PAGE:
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J Transl Med. 2014 Oct 21;12:199. doi: 10.1186/1479-5876-12-199.

Preliminary evaluation of urinary soluble Met as a biomarker for urothelial carcinoma of the bladder.

Author information

1
Urologic Oncology Branch, Center for Cancer Research, National Cancer Institute, Bldg 10, Hatfield Clinical Research Center, Rm 2 W-3952 10 Center Drive MSC 1210, 20892-1210, Bethesda, MD, USA. don.bottaro@nih.gov.

Abstract

BACKGROUND:

Among genitourinary malignancies, bladder cancer (BCa) ranks second in both prevalence and cause of death. Biomarkers of BCa for diagnosis, prognosis and disease surveillance could potentially help prevent progression, improve survival rates and reduce health care costs. Among several oncogenic signaling pathways implicated in BCa progression is that of hepatocyte growth factor (HGF) and its cell surface receptor, Met, now targeted by 25 experimental anti-cancer agents in human clinical trials. The involvement of this pathway in several cancers is likely to preclude the use of urinary soluble Met (sMet), which has been correlated with malignancy, for initial BCa screening. However, its potential utility as an aid to disease surveillance and to identify patients likely to benefit from HGF/Met-targeted therapies provide the rationale for this preliminary retrospective study comparing sMet levels between benign conditions and primary BCa, and in BCa cases, between different disease stages.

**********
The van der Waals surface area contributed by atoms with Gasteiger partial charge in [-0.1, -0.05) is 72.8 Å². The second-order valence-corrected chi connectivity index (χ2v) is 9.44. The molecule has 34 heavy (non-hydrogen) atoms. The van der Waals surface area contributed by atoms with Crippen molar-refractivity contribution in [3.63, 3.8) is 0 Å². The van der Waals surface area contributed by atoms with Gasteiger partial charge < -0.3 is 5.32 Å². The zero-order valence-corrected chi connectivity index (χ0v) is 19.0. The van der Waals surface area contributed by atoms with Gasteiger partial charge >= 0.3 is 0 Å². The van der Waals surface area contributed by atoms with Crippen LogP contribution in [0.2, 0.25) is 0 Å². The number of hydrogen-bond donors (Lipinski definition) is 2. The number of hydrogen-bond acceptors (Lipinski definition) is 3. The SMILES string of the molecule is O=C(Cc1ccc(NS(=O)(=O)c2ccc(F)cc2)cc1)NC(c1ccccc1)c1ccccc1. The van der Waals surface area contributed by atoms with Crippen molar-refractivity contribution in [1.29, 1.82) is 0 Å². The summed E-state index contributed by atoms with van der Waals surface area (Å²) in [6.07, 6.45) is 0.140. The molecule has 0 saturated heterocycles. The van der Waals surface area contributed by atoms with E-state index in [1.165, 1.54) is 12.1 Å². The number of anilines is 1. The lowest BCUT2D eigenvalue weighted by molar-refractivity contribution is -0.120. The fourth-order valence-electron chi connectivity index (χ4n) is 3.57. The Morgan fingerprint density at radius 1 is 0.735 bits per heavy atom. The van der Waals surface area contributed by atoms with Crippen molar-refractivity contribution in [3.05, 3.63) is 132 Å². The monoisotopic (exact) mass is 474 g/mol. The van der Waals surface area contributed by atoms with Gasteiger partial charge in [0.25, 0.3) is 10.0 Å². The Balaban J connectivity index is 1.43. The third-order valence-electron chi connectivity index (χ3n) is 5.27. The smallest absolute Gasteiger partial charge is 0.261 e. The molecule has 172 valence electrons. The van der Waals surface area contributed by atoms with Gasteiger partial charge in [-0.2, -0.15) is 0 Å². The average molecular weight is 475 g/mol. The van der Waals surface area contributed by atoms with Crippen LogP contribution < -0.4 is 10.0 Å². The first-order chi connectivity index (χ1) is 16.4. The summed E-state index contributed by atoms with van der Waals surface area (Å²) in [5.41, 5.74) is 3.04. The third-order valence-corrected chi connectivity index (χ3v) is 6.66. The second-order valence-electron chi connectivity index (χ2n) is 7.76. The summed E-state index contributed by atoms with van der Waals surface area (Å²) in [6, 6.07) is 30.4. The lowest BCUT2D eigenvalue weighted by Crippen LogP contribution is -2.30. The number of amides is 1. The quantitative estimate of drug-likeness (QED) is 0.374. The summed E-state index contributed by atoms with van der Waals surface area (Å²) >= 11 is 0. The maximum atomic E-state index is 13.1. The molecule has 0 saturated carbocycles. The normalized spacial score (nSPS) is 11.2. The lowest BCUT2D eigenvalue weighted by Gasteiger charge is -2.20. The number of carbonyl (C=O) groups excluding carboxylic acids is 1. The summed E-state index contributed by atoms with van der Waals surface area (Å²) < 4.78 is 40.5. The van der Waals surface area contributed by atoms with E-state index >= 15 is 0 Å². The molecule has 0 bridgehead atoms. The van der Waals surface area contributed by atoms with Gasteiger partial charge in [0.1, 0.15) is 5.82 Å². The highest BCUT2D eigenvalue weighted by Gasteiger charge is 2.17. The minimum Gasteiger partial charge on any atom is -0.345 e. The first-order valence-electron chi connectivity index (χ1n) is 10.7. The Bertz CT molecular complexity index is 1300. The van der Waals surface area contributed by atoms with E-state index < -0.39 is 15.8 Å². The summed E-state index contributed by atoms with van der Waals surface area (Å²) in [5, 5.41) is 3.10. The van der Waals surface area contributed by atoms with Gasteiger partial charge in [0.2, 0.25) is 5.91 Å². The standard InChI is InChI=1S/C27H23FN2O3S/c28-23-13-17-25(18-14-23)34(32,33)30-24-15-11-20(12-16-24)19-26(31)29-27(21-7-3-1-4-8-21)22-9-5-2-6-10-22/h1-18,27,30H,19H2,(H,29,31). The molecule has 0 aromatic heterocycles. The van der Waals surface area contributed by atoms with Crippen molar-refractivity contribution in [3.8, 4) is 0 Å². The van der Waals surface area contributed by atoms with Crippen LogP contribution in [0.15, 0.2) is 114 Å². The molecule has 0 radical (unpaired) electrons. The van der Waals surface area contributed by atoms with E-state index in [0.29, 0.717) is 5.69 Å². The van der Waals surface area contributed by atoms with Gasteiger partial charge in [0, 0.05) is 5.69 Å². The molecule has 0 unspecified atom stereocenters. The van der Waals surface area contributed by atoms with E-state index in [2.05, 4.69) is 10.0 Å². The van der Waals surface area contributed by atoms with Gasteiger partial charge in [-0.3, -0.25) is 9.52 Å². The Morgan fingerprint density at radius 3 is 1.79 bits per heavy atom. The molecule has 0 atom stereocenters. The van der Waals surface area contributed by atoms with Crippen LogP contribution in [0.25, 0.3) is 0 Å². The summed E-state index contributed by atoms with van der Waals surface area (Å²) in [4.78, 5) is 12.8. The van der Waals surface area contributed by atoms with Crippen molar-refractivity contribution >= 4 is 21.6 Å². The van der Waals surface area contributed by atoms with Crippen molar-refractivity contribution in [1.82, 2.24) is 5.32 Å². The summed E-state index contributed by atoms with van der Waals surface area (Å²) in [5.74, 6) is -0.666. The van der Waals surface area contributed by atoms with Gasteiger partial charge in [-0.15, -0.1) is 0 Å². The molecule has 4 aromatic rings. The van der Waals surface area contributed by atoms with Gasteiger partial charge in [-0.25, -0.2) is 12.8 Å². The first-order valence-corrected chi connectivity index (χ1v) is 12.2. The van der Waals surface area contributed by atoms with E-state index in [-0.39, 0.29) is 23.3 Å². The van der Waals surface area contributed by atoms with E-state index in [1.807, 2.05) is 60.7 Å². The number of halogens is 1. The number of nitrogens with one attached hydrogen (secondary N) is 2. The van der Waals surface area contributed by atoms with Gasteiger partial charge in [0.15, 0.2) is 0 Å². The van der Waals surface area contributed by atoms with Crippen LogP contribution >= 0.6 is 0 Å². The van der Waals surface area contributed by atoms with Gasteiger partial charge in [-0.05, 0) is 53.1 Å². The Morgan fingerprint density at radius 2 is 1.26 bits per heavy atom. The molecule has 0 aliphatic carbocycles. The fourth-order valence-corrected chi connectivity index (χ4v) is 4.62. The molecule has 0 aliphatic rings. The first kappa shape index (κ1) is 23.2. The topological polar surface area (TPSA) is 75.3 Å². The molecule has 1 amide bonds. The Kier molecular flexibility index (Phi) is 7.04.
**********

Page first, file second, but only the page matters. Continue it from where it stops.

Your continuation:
METHODS:

Normally voided urine samples were collected from patients with BCa (Total: 183; pTa: 55, pTis: 62, pT1: 24, pT2: 42) and without BCa (Total: 83) on tissue-procurement protocols at three institutions and sMet was measured and normalized to urinary creatinine. Normalized sMet values grouped by pathologic stage were compared using non-parametric tests for correlation and significant difference. ROC analyses were used to derive classification models for patients with or without BCa and patients with or without muscle-invasive BCa (MIBCa or NMIBCa).

RESULTS:

Urinary sMet levels accurately distinguished patients with BCa from those without (p<0.0001, area under the curve (AUC): 0.7008) with limited sensitivity (61%) and moderate specificity (76%), and patients with MIBCa (n=42) from those with NMIBCa (n=141; p<0.0001, AUC: 0.8002) with moderate sensitivity and specificity (76% and 77%, respectively) and low false negative rate (8%).

CONCLUSIONS:

Urinary sMet levels distinguish patients with BCa from those without, and patients with or without MIBCa, suggesting the potential utility of urinary sMet as a BCa biomarker for surveillance following initial treatment. Further studies are warranted to determine its potential value for prognosis in advanced disease, predicting treatment response, or identifying patients likely to benefit from Met-targeted therapies.

PMID:
25335552
PMCID:
PMC4283116
DOI:
10.1186/1479-5876-12-199
[Indexed for MEDLINE]
Free PMC Article

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